Iraqi troops today ground methodically toward Abadan -- only about 800 feet across the Shatt-al-Arab waterway from here -- and artillery pounded the oil depots on the opposite bank, sending thick, black smoke billowing into the clear desert sky.

The Iraqi military command, which for two weeks says it has been poised to take Abadan, now says the city's capture is imminent. The command says its forces are within two miles of Abadan, and independent sources confirmed that equipment has been pouring across an important approach bridge, erected on pontoons over the Karun River four days ago.

The Iraqi strategy seems clear to observers here -- weaken the Iranian regular troops and Revolutionary Guards with relentless artillery bombardments while taking only a small number of casualties among ground forces in direct clashes.

At an abandoned port authority complex and ferry crossing at Wazcelia, about a mile south of here, Iraqi troops facing the Abadan complex across the river have been harassing the Iranians on the opposite shore with mortar fire and artillery, setting fire to 52 crude oil storage tanks and 100 tanks of gasoline. A railroad and all the pipelines to the mammoth refinery just to the north have been destroyed, Army officers said.

During a visit to this riverside strongpoint, an Iraqi lieutenant colonel claimed cross the river, thereby squeezing the Iranians between his unit and Army forces advancing from the northeast. But he explained he was reluctant to launch such an attack because of the poisonous smoke from the burning storage tanks.

"We'll just keep shelling them. Most of them have left anyway. We have plenty of time," the officer said.

From an Iraqi position to the southwest, large-bore artillery shells poured over Abadan and exploded near Khorramshahr. To illustrate his unit's siege ability, the officer suddenly barked an order and an American-built jeep, captured from the Iranians, raced out of a garage, fired a shot from its recoilless rifle and returned to hiding. The only returning fire from the short distance across the river has been occasional sniper rounds, the lieutenant colonel said.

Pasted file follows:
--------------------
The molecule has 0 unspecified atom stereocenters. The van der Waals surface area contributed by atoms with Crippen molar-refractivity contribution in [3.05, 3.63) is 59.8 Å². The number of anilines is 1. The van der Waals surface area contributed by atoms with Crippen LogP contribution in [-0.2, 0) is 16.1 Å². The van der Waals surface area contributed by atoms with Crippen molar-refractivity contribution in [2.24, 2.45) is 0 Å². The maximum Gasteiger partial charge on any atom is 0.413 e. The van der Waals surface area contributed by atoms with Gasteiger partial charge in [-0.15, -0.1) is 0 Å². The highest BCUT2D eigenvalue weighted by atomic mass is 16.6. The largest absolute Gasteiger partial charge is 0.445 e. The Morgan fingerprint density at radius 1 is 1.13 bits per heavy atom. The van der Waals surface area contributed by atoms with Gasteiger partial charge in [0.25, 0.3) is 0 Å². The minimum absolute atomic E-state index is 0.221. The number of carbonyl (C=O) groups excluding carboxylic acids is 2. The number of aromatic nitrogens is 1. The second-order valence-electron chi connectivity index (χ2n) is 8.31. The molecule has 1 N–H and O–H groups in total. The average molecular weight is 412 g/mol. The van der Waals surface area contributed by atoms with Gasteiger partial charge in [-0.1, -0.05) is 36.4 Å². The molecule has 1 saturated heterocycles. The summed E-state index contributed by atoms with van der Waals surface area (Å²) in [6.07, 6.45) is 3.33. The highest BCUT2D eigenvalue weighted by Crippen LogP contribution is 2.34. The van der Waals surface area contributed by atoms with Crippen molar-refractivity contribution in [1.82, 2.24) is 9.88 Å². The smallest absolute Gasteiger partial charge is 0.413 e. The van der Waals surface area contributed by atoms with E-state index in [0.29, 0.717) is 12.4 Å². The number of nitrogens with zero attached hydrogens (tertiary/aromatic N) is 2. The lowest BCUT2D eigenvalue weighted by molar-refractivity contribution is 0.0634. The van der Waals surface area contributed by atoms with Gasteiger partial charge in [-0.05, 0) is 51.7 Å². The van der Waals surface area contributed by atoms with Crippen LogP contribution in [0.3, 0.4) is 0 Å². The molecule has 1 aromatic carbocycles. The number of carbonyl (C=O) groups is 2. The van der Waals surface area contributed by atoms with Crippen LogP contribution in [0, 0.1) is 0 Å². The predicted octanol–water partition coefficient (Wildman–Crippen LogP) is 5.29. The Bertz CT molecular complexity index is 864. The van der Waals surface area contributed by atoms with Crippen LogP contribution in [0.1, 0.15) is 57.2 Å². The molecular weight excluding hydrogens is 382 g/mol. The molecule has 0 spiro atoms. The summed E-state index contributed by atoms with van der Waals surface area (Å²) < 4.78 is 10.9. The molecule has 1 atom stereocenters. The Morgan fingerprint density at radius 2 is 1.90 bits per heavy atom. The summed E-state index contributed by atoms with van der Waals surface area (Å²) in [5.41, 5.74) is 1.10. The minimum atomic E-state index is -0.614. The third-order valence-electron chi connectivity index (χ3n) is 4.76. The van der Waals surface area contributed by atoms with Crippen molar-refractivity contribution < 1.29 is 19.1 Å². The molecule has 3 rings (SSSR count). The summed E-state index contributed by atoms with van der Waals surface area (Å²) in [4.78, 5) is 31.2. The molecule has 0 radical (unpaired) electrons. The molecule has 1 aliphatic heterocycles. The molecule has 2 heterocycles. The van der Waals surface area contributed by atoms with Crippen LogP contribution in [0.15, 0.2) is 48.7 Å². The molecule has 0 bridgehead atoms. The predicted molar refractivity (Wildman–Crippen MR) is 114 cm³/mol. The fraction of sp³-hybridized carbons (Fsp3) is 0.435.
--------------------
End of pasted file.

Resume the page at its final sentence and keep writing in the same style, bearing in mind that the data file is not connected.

The Iraqi armor moving across the pontoon bridge appeared to be heading in two main directions: north toward Ahwaz, a key road, rail and pipeline hub linking Abadan's refinery with the rest of Iran, and south across inhospitable salt marshes toward the siege of Abadan.

A third group of tanks headed east toward a highway joining the Abadan refinery with the main Iranian oilfields and tanker loading docks along the Persian Gulf. Taken together, the movements suggested an Iraqi strategy aimed at choking off Iranian oil supplies to cripple its war effort and bring home the price of the war to Iranian civilians.

Iraqi civilians also got a tast of the battle again today with the first air raid on Baghdad in 10 days. An Iraqi communique said 12 civilians were wounded as the Iranian F4 Phantoms hit targets believed to include the main oil refinery at Dora on the edge of the city. A column of black smoke was seen rising into the sky from the area of the oil installations but Iraqi officials said nothing about what if anything was hit. i

The state-run Iraqi newspaper Al Thawra claimed that President Saddam Hussein, the Iraqi leader, decided to launch the war on Iran only after learning of an Iranian plan to attack Baghdad "with all its forces." The official paper gave no details of the alleged Iranian plan and observers interpreted the article as an attempt to portray Iraq -- a leader of the nonaligned movement -- as the aggrieved party in the conflict.

Foreign Minister Saadoun Hamadi of Iraq, in a Kuwait newspaper interview, implicitly warned the United States against any resupply of the Iranian army and predicted a long conflict unless Iran bows to Iraqi demands for a readjustment of the Shatt-al-Arab borderline.

"If they do not understand by logic, the will understand by force," Hammadi told the newspaper Al Anba.

The official Iranian news agency, Pars, revealed, meanwhile, that Iranian troops put down an uprising by Kurdish tribesmen. Although clashes between the independent-minded Kurds and central Iranian authorities have been frequent since the Islamic revolution weakened the government in Tehran, the fighting disclosed today marked the first reported unrest on Iranina territory since the Persian Gulf war began 23 days ago.

At the United Nations, the Iraqi leader responded to a cease-fire appeal from Secretary General Kurt Waldheim by pledging that Iraq itself would escort foreign vessels trapped in the fighting to safety. The message from Saddam Hussein to Waldheim, United Press International reported, reflected Iraqi control of the Iranian port of Khorammshahr, where most of the Iraqi reluctance to stop the stranded vessels are moored, and Iraqi reluctance to stop the fighting while the momentum is in its favor.

These considerations also were said to underlie the quick agreement by President Abol Hassan Bani-Sadr of Iran when Waldheim proposed last week that the fighting halt and that the ships be allowed to exit the Shatt-al-Arab into the Persian Gulf under the United Nations flag.